New Toolkit Bolsters End-of-Life Resources

Guidance will help patients to document care preferences using POLST

New Toolkit Bolsters End-of-Life Resources
End of life care
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Although advance directives play a key role in determining what kind of care patients wish to receive at the end of their lives, too few Americans—only about 34 percent of U.S. adults— have one. As a result, many patients do not receive end-of-life care that reflects their priorities.

One type of advance directive, Physician Orders for Life-Sustaining Treatment (POLST), can be used to specify treatment preferences for patients in their last year of life. Individuals with a POLST document reflecting their preference for comfort measures were less likely to receive life-sustaining medical intervention compared with those who had either wanted all medical measures to be taken or had not filled out a POLST form.

To increase the use of this document, the National POLST Paradigm, a nonprofit that sets core requirements for state-based programs, recently released a toolkit to make it easier for physicians and patients to integrate POLST into conversations about preparing for the end of life. The document, which was funded by The Pew Charitable Trusts, includes guidance for providers in each of the following settings:

  • Primary care physician offices.
  • Hospices.
  • Hospitals.
  • Trauma settings (including emergency departments and emergency management services).
  • Nursing homes.

The POLST toolkit offers instructions to providers on how to initiate the program for people near the end of life. Additionally, it addresses several common misconceptions about POLST and how to best use it. For example, the toolkit clarifies that the POLST should be used only for patients whose health care professionals would not be surprised if they died within one year, while an advance directive is appropriate for all patients to record their end-of-life priorities. POLST also differs from an advance directive in that it is a medical order recognized across state lines.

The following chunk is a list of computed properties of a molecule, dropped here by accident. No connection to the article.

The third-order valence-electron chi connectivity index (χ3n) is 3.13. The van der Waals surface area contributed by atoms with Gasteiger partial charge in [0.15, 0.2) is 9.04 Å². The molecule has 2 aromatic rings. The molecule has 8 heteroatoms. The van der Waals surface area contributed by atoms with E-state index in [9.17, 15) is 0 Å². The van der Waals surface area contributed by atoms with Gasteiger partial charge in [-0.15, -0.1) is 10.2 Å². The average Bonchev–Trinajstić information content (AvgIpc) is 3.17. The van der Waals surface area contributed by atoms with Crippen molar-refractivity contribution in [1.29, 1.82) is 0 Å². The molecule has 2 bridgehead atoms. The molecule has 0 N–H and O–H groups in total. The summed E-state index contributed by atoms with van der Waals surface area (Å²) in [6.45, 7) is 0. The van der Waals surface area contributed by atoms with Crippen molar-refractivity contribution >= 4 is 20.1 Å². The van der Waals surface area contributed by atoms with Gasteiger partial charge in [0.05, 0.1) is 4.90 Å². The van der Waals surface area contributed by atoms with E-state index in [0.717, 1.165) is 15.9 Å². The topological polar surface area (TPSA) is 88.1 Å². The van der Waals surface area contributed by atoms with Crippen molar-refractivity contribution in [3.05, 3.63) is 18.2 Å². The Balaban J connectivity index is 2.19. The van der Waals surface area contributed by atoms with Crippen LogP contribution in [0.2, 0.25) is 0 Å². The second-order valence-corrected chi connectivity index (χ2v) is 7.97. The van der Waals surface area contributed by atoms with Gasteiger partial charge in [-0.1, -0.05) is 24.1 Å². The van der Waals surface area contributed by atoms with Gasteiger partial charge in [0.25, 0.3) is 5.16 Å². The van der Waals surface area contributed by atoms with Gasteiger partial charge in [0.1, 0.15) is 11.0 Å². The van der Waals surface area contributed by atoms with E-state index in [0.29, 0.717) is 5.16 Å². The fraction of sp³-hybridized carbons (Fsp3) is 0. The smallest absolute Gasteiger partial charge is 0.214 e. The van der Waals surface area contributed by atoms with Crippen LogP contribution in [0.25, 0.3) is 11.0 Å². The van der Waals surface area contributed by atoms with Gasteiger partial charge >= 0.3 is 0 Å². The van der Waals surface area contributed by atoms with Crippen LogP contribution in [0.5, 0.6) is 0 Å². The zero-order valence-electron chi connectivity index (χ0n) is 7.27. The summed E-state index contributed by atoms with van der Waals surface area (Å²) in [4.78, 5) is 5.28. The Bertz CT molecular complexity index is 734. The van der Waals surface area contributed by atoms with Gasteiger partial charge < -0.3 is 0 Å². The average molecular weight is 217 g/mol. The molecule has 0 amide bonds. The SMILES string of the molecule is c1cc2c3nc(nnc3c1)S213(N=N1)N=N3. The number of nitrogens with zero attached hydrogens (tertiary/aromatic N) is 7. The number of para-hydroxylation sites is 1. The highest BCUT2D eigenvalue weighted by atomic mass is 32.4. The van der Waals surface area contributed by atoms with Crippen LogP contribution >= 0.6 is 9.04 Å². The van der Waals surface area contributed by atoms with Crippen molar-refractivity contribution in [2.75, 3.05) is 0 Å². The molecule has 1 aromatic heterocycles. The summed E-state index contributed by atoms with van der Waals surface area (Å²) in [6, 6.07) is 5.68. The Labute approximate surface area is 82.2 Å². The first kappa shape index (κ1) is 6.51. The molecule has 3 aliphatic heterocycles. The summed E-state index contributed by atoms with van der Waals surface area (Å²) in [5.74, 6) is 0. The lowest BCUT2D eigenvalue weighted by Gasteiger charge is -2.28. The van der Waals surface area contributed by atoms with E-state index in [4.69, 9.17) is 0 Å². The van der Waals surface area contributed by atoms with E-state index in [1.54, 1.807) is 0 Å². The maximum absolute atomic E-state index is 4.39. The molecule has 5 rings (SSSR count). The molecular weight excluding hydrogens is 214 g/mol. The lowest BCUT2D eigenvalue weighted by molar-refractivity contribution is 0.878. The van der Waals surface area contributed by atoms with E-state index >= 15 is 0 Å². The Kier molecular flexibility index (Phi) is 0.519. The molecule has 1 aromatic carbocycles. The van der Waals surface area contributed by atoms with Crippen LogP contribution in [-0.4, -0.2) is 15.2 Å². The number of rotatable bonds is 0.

Forty-nine states have authorized some form of POLST program; South Dakota and Washington, DC, have not done so but do recognize the POLST form. Several states have developed regional pilot programs or have implemented the POLST paradigm so it is their state’s standard of care, while others have simply passed legislation.

To ensure that individuals with serious illness get the care they prefer, they need access to the proper advance care planning form. Their physicians likewise require access as well as training to lead effective conversations with patients and their families in order to understand a patient’s preferences for care. The information in this toolkit can help ensure that patients who are in their last year of life get the care they want.

Lee Goldberg directs Pew’s improving end-of-life care project.